She added, “The gully areas identified have had a history of illegal dumping, so these will also require some good manpower. In the case of Blackman’s Gully, Island Safari, Adventureland Tours and Innotech Services Limited, have taken their clean up one step further to make available heavy machinery.”

The event has so far brought together some five hundred persons via the registration of some twenty seven groups. Some of the areas included will be working alongside the Caribbean Youth Environment Network as local implementing agency for the International Coastal Clean Up Day, also taking place on September 19, in addition to the Environmental Protection Department. These two organisations will be working to add to their extensive database of information relating to marine debris, which is studied each year on this weekend.

Contributors to Clean Up Barbados include Starcom Network, SBI Distribution (who have also registered a group), Realtors, B’ Recycling, First Caribbean International Bank, Realtors, and Virgo Communications who have created the branded website www.cleanupbarbados.org.

The Future Centre is proud to be undertaking this initiative as it strives to continue to raise the profile of environmental awareness. “Educating the public, primarily young people, is our key focus, with this event a great example of this mission”, Ms Garofano offered. She added that “during these next few months and leading into the next three year phase, we look forward to a greater place in the community to build this awareness and attempt to reconnect with the earth and its resources to our daily living in an attempt to live more sustainably”.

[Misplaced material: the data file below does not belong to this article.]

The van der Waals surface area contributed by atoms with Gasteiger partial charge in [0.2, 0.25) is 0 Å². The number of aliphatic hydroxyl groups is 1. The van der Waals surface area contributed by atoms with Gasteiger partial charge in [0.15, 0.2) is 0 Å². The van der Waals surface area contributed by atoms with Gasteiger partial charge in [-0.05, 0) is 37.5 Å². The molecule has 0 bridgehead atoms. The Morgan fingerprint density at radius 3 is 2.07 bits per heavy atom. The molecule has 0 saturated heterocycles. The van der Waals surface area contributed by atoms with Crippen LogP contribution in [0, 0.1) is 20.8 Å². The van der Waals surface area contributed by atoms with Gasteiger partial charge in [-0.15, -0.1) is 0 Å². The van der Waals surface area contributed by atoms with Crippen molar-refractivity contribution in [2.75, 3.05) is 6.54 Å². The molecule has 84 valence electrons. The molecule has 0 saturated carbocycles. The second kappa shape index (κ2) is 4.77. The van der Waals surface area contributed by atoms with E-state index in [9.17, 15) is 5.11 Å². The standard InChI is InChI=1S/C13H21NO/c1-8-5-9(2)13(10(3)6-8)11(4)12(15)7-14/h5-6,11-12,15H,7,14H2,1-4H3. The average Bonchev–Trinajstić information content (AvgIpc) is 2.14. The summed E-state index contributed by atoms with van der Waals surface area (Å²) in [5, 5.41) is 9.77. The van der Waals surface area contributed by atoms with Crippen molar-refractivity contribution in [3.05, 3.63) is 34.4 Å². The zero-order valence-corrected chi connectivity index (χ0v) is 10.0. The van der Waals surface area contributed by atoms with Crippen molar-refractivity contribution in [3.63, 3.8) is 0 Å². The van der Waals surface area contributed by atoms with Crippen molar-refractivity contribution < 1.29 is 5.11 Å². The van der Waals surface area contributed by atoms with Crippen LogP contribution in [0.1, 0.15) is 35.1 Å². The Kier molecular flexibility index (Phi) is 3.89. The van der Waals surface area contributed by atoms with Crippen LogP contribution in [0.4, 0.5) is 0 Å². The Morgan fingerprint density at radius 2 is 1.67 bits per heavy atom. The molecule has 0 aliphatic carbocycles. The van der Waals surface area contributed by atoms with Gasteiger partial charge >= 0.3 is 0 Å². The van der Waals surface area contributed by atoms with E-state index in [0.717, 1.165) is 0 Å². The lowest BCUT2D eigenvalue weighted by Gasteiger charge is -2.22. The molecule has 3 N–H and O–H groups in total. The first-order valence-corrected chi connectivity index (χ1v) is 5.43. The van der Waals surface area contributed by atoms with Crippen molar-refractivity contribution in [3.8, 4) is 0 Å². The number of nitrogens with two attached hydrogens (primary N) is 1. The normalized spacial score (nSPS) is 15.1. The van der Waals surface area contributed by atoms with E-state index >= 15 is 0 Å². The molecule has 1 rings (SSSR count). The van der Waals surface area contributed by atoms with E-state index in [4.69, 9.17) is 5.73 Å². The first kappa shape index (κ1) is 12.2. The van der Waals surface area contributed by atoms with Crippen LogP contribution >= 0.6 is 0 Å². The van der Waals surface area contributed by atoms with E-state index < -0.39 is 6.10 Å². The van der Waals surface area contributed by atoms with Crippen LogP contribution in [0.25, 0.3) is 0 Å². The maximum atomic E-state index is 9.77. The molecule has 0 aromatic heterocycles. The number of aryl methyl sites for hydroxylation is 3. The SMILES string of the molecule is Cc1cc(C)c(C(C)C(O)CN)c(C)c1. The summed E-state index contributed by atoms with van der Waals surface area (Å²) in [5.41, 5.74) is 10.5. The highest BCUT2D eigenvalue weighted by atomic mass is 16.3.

Clean Up Barbados forms part of Clean Up the World, a year-round community-led environmental campaign that takes place in local communities involving an estimated 35 million volunteers from 120 countries each year. Clean Up the World is a campaign held in conjunction with Primary Partner UNEP. Sponsors – Brambles and Qantas. Supporters – The Australian Government through the Department of  Foreign Affairs and Trade, Armor and Marriott International Inc.

For further information or to register a group for Clean Up Barbados contact The Future Centre on 425 2020 or by email at futurecentre@sunbeach.net or visit our newly developed website www.cleanupbarbados.org. You can also find us through the Clean Up the World link at activities.cleanuptheworld.org.


Filed under Barbados, Environment

Dead Fish On Barbados Shores, Garbage In Our Sea: Where does it come from, and what can we do about it?

by Lani Edghill

by Lani Edghill

I grew up on Hastings beach on the south coast of the island between Coconut Court and Hilton. As a child and teenager I walked the beach daily and often cleaned up garbage. Much of this garbage was from people dumping on the beach but other garbage would wash up onto the shore from unknown sources.

As a child I played on the reef and watched sea turtles lay eggs on this stretch. There is much for us to be proud of when it comes to our beautiful beaches and rich ocean ecosystems that host a myriad of beautiful ocean creatures.

These days I live on the south easterly part of the island, just inside the dunes of Long Beach. This part of the island is truly scenic with its untouched rugged beauty, beach dunes and undeveloped wetland. Many tourists who I meet on the beach tell me this is one of the most beautiful beaches on the island but they wonder why it is littered with all types of garbage and dead fish!

Barbados Beaches 2bThe question that my dad and I have been asking each other for so long is; where does it come from?

Recently I learned that according to the United Nations Convention on the Law of the Sea (pdf), ocean vessels including cruise ships are legally allowed to dump raw sewage and garbage into the open ocean In addition recently there has been media coverage about the Caribbean not doing anything about this ecological disaster in fear of slowing economic development. (Tampa Bay Online: Cruise Ships Use Caribbean as Solid Waste Dump)